To achieve this type of coordination, it’s enormously helpful to be able to work with people that you know are reliable. For example, we work with a recruiter we have always found to be fast and reliable, while providing excellent research participants with a fine attendance record.  Having a strong relationship with a quality recruiter allows us to spend more time on the other aspects of study planning that require our attention. We can also rely on having these kinds of positive interactions with clients we have worked with many times. Cultivating strong working relationships can dramatically simplify a user researcher’s job, but in the end, when handling research logistics, there’s no substitute for having the ability to be well organized.


User researchers provide information that guides a product’s development process. Inaccurate information can lead to inappropriate design decisions and negatively impact the quality of a product. Companies can suffer or even fail because of decisions they’ve made on the basis of flawed recommendations from user researchers. Therefore, it is a user researcher’s responsibility to obtain accurate data from users, responsibly report trends, and make appropriate recommendations. However, it might surprise you to learn that not all user researchers hold to these standards. We have seen people selectively report trends or make inappropriate recommendations that fly in the face of the data they’ve collected from users.

There are various reasons why user researchers might choose to make such poor decisions. One is their own pre-existing beliefs and biases. As people who work in the development of technology, we all have ideas about how new technology should be designed and developed. Sometimes the data researchers obtain isn’t in agreement with people’s preconceived ideas. So, when the data says users desire one thing, but a researcher or stakeholder is absolutely convinced that the opposite must be true, the researcher might be tempted to look for wiggle-room in the data. We’ve seen people find this wiggle-room and exploit it beyond any point that might have been appropriate. In such cases, it is our responsibility as user research professionals to set the record straight. One of the most difficult aspects of user research is telling our clients things they don’t want to hear. But encouraging a client to release a product that our data shows will fail in the marketplace unless it undergoes significant revision is unconscionable. These are the hard truths we must all deal with, and it takes a user researcher with integrity to stand up and tell the emperor that he has no clothes.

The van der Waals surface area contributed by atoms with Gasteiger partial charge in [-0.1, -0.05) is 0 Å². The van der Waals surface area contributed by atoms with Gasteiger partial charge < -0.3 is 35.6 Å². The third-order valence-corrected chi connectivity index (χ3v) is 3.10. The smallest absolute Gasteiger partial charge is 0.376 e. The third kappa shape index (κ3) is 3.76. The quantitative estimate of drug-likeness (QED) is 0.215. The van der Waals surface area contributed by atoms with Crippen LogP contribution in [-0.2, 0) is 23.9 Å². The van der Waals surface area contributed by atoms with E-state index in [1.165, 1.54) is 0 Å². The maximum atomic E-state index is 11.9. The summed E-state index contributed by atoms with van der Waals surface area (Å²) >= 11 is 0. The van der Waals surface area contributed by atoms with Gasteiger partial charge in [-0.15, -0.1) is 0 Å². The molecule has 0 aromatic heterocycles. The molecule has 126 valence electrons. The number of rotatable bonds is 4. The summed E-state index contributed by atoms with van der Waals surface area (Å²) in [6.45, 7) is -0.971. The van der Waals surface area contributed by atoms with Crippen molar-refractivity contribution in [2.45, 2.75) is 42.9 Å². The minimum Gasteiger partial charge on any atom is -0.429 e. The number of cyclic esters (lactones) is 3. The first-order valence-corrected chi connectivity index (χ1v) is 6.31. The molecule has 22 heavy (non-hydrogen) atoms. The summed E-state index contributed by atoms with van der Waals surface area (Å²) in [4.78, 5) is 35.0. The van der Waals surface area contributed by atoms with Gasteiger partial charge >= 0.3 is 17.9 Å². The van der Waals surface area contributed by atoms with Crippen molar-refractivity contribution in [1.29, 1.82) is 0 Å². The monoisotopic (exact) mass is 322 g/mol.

Great user researchers take pride in their work, so they investigate thoroughly, communicate effectively, coordinate sufficiently, and report responsibly. In this column, we’ve outlined the characteristics and personal traits that ensure the best researchers cover all of the bases user research must cover to be successful. Keep these characteristics in mind when you are doing user research yourself, working with a user researcher, or hiring someone to do user research. It’s unfortunate that not all user researchers meet these standards. Flawed user research can lead a company down the wrong path in ways that could be costly or even catastrophic. Therefore, as user researchers, it is extremely important that we do our best—ensuring that our user research gets done properly and that the discipline of user research maintains its integrity and value. 

Principal Researcher and Co-Founder at Metric Lab

Redwood City, California, USA

Demetrius MadrigalDemetrius truly believes in the power of user research—when it is done well. With a background in experimental psychology, Demetrius performed research within a university setting, as well as at NASA Ames Research Center before co-founding Metric Lab with long-time collaborator, Bryan McClain. At Metric Lab, Demetrius enjoys innovating powerful user research methods and working on exciting projects—ranging from consumer electronics with companies like Microsoft and Kodak to modernization efforts with the U.S. Army. Demetrius is constantly thinking of new methods and tools to make user research faster, less costly, and more accurate. His training in advanced communication helps him to understand and connect with users, tapping into the experience that lies beneath the surface.  Read More

Principal Researcher and Co-Founder at Metric Lab

Redwood City, California, USA

Bryan McClainBryan is passionate about connecting with people and understanding their experiences and perspectives. Bryan co-founded Metric Lab with Demetrius Madrigal after doing research at NASA Ames Research Center for five years. While at NASA, Bryan worked on a variety of research studies, encompassing communication and human factors and interacting with hundreds of participants. As a part of his background in communication research, he received extensive training in communication methods, including certification-level training in police hostage negotiation. Bryan uses his extensive training in advanced communication methods in UX research to help ensure maximum accuracy and detail in user feedback. Bryan enjoys innovating user research methods that integrate communication skills, working with such companies as eBay, Kodak, Microsoft, and BAE Systems.  Read More